April 2009 Issue
by Jay Gentile
First there was Dan Rostenkowski. Then Rod Blagojevich. Then Rahm Emanuel. And now…Mike Quigley? Yes, Illinois will find itself in the national media spotlight yet again this month during an April 7 special election in which voters will send Cook County Commissioner Mike Quigley packing to Washington to replace White House Chief of Staff Rahm Emanuel in Illinois’ infamous 5th Congressional District. Following the scandals surrounding Illinois’ impeached former governor and the investigation of Illinois junior senator/Blagojevich appointee Roland Burris, reform candidate Mike Quigley emerged as the upset victor in a crowded 12-way Democratic primary for the U.S. House seat on March 3. Quigley is poised for an easy April 7 general election win in this heavily Democratic district, which covers much of Chicago’s Northwest Side and a few western suburbs. The district has been represented by a Republican only once in the past century — and this was for just one term after former 5th District Representative and House Ways & Means Committee powerhouse Dan Rostenkowski was indicted on federal corruption charges in 1994 and sentenced to prison. Rostenkowski’s successor, Michael Patrick Flanagan, was quickly deposed two years later by “reform” candidate Rod Blagojevich — who was replaced by Rahm Emanuel after Blagojevich moved into the governor’s mansion in 2003.
Needless to say, the 5th District has spun itself into quite a tangled web of power and intrigue over the years, not to mention the sheer soap-opera quality of the current status of affairs — where connecting the dots from the 5th District to the White House is as simple as drawing a straight line. In this environment Quigley seems an unlikely choice, given the Chicago machine’s strong backing of both Emanuel and Blagojevich in past elections. This time around, with a Chicagoan already occupying the Oval Office and with their power diminished by a series of relentless corruption investigations, the city’s political establishment refrained from making an official endorsement — although State Representative John Fritchey benefited from the strongest institutional support. Fritchey, a relative of influential 36th Ward Alderman Bill Banks, was also supported by the Illinois AFL-CIO as well as the Illinois Federation of Teachers. But in the March 3 primary, Fritchey was hurt by this lackluster city machine support as his get-out-the-vote effort fell short of what was needed to claim victory in a low voter-turnout election — in which just 17 percent of the district’s 350,000 registered voters cast ballots.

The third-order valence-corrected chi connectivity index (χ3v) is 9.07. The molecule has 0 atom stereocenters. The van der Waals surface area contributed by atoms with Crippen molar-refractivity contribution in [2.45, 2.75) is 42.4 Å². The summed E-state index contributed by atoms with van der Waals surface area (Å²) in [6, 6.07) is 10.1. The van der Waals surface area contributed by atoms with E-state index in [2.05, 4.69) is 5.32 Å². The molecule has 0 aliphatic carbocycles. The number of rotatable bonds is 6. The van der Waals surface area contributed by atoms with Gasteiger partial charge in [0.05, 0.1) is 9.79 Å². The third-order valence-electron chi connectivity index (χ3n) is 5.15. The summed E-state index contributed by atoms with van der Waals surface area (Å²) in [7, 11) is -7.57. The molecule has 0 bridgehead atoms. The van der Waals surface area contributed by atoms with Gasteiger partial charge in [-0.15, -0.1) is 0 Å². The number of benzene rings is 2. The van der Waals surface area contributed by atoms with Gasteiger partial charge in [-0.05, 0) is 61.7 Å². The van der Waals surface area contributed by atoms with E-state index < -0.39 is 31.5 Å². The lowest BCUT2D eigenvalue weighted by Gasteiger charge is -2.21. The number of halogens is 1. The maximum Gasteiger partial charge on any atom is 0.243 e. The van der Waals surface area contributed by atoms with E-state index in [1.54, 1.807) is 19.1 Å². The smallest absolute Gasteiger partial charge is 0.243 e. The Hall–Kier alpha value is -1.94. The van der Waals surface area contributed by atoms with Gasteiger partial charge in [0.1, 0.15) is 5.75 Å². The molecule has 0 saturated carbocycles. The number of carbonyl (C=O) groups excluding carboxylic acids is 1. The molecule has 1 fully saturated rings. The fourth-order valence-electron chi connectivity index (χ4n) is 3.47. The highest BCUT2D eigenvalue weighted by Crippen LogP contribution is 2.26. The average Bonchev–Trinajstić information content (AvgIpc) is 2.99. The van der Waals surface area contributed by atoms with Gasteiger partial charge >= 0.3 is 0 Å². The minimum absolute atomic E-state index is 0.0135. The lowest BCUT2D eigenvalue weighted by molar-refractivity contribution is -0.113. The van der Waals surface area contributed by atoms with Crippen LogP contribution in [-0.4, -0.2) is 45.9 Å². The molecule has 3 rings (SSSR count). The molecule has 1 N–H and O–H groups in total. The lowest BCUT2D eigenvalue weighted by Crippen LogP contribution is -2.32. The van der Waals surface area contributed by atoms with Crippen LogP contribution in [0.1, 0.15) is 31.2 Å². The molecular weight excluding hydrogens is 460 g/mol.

As a result Fritchey wound up splitting the vote with the other favorite in the race, State Representative Sara Feigenholtz — who was endorsed by both Emily’s List as well as the Illinois Service Employees International Union (SEIU) — to the point where neither candidate had enough votes to carry their respective base. This left the door open for Quigley, who was outspent by Feigenholtz by a margin of 2-1, to nab some of Fritchey’s blue-collar votes on the Northwest Side while also stealing from Feigenholtz’s more liberal base near the lakefront. In fact, it seems that Quigley’s strong showing in the “lakefront liberal” 43rd and 44th wards may have made the difference for him. Quigley himself worked the area hard as well, standing outside of a Brown Line el stop in his Lakeview neighborhood greeting voters up until the very end on a cold March 3 primary day. In the final tally Quigley prevailed with a little over 12,000 votes, or 22% of the total, compared with Fritchey’s 18% and 17% for Feigenholtz. An insurgent campaign by the little-known Polish-born candidate Victor Forys, who nabbed 11% of the vote, also stole a good deal of support away from Fritchey’s base on the Northwest Side and western suburbs — where Fritchey had been endorsed by the leaders of several suburban communities.